Every once in a while a newly-published book makes me sit up and take notice for one reason or another. Dianne Hire’s Vivacious Curvy Quilts is one of those books. The colorful cover gives you a sense of what you are about to discover in the pages that follow: Template-free ways to cut, sew, and combine curvy pieced blocks into dynamic and creative quilts. Lots of clear illustrations and dozens of visually-interesting original quilts accompany Dianne’s well-written text. This is truly a playtime book, one that gives you the technical and design tools to venture successfully into quilt innovation. Dianne has graciously given me permission to share some of her quilt images and book ideas here.

Most of the blocks begin with a stack of 4 to 6 compatible fabrics cut into squares which are then rotary cut in a variety of gentle curves. For those with no curved-piecing experience, Dianne recommends starting with a gentle “continuous curve” cut (shown in the first-from-left block  in the top row of the quilt above). Vessel-shaped or chalice “curvies” start with a rectangle instead of a square, elongating your block designs. Corner curvies, below, are another variation.
Dianne’s quilt Curvaceous Squares, shown at the top of this posting, illustrates three different types of curvies: continuous, circular, and corner. Here are four different configurations for side-to-one-corner curvies:
 In Rain Clouds, shown below, Dianne experimented with larger rectangles and quickly put together this lovely wallhanging in under just three hours.

A final chapter in the book is devoted to bindings and edge finishing, including details on how to finish a curvy quilt with “stick-outs,” like Saffron, shown below.

If you love traditional geometric quilt designs but are ready to venture into more contemporary and original quilts, you will no doubt enjoy this book. AQS members receive a discount on this and other books ordered through our website,

Saturday, October 9, 2010

Where in the world...

Is it Shanghai? Singapore? Beijing? Yokohama? No, this lovely Asian garden is on the east bank of the Des Moines River! It’s just a short walk across a pedestrian bridge from the Iowa Events Center, where the third annual AQS Des Moines Quilt Show & Contest wraps up today, and it’s just one of the many pleasant surprises an out-of-towner can experience in Iowa’s largest city.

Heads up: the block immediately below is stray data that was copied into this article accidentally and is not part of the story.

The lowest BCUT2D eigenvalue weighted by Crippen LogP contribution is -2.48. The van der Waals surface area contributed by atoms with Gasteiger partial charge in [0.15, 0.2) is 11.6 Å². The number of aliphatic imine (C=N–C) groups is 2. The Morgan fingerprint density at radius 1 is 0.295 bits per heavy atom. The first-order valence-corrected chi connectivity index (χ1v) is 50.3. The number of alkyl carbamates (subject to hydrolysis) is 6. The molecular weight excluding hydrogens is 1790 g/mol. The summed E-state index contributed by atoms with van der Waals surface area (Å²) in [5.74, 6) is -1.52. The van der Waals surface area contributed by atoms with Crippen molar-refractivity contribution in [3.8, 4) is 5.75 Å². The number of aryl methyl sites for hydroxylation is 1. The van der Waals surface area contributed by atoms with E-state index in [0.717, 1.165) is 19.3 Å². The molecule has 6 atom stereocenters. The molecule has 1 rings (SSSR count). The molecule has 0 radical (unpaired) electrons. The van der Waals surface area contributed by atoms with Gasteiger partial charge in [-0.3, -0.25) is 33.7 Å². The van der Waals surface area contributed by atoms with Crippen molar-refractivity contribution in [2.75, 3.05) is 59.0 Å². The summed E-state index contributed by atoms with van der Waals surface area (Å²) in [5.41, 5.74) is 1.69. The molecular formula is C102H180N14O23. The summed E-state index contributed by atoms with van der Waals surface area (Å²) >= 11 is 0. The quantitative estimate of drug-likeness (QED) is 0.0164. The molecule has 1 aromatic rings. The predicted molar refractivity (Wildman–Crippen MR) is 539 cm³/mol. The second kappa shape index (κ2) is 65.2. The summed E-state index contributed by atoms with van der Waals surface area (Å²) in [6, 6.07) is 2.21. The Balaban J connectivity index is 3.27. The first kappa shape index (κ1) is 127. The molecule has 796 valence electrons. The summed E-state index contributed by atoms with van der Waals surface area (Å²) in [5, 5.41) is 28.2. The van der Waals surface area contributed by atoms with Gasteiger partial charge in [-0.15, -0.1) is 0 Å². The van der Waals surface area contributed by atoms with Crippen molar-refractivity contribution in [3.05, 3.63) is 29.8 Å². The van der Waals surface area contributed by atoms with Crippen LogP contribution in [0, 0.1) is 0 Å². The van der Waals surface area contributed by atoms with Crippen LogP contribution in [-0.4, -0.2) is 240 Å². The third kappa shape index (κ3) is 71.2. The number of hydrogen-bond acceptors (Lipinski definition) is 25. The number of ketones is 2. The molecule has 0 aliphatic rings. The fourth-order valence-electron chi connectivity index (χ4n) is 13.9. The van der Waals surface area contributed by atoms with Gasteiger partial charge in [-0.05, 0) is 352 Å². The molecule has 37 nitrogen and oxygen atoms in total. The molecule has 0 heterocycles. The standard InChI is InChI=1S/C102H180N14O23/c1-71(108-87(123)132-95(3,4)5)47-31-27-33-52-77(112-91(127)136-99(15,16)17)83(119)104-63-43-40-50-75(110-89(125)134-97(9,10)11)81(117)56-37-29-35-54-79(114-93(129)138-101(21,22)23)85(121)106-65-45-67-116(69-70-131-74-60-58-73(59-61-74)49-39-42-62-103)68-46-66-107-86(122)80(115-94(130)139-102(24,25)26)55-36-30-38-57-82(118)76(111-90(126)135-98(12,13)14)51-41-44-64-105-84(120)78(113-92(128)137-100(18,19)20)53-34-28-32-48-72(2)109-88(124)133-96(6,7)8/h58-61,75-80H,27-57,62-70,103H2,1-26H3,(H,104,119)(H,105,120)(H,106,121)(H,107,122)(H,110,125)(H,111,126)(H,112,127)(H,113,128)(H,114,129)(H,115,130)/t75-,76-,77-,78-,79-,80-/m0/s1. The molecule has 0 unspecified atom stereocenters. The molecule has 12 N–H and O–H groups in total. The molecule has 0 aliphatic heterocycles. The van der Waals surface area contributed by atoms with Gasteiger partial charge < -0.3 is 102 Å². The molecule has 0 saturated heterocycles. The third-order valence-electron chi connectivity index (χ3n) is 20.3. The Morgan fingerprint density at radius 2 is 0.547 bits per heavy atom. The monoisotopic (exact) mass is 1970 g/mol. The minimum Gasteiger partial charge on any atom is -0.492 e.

The Robert D. Ray Asian Gardens and Character Garden were opened last year on a site provided by the city of Des Moines. The gardens are the first phase of the Chinese Cultural Center of America Riverfront Project, designed to highlight the importance of diversity and acknowledge the significant contributions that Asian Americans have made to Iowa. The picturesque Asian pavilion sits atop an undulating bridge, spanning a pond that cascades into the Des Moines River with a series of waterfalls. Strolling by the stone pagodas, lanterns, and sculptural rock formations, you are spiritually and visually transported to a Far Eastern paradise.

The Character Garden features six large granite boulders arranged in a circle, each carved with Chinese characters representing responsibility, citizenship, fairness, respect, caring, and trustworthiness. The boulders symbolize and celebrate the six enduring moral values that transcend time, nationality, and culture.

Back to quilts: The AQS Des Moines Quilt Show & Contest closes today at 5 P.M. Congratulations to best-of-show winner Lisa Calle of Pottstown, Pennsylvania, for her quilt Hula Hibiscus. You can see photos of this beauty and all the other award-winning quilts at If you couldn’t make it to Des Moines this year, it’s not too early to plan ahead. Next year’s AQS show will take place Sept. 28 – Oct. 1, 2011.